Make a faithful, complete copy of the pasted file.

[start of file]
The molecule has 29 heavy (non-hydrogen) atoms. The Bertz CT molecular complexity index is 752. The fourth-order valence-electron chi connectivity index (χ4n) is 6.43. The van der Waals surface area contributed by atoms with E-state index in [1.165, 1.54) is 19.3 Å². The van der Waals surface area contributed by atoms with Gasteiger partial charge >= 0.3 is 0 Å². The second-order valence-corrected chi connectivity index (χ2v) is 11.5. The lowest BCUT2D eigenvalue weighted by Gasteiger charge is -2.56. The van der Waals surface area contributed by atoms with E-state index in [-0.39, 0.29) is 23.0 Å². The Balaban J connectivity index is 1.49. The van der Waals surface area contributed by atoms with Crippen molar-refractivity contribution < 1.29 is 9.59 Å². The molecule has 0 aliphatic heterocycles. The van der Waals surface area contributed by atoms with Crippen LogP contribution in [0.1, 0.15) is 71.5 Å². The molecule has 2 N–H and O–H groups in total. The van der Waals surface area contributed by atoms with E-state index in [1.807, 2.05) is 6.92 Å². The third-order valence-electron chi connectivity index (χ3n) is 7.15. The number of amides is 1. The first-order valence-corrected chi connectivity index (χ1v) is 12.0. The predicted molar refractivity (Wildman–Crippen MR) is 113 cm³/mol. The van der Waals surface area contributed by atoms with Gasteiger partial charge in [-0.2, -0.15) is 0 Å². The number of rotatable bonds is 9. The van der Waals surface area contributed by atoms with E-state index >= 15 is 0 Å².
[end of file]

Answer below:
The molecule has 29 heavy (non-hydrogen) atoms. The Bertz CT molecular complexity index is 752. The fourth-order valence-electron chi connectivity index (χ4n) is 6.43. The van der Waals surface area contributed by atoms with E-state index in [1.165, 1.54) is 19.3 Å². The van der Waals surface area contributed by atoms with Gasteiger partial charge >= 0.3 is 0 Å². The second-order valence-corrected chi connectivity index (χ2v) is 11.5. The lowest BCUT2D eigenvalue weighted by Gasteiger charge is -2.56. The van der Waals surface area contributed by atoms with E-state index in [-0.39, 0.29) is 23.0 Å². The Balaban J connectivity index is 1.49. The van der Waals surface area contributed by atoms with Crippen molar-refractivity contribution < 1.29 is 9.59 Å². The molecule has 0 aliphatic heterocycles. The van der Waals surface area contributed by atoms with Crippen LogP contribution in [0.1, 0.15) is 71.5 Å². The molecule has 2 N–H and O–H groups in total. The van der Waals surface area contributed by atoms with E-state index in [1.807, 2.05) is 6.92 Å². The third-order valence-electron chi connectivity index (χ3n) is 7.15. The number of amides is 1. The first-order valence-corrected chi connectivity index (χ1v) is 12.0. The predicted molar refractivity (Wildman–Crippen MR) is 113 cm³/mol. The van der Waals surface area contributed by atoms with Gasteiger partial charge in [-0.2, -0.15) is 0 Å². The number of rotatable bonds is 9. The van der Waals surface area contributed by atoms with E-state index >= 15 is 0 Å².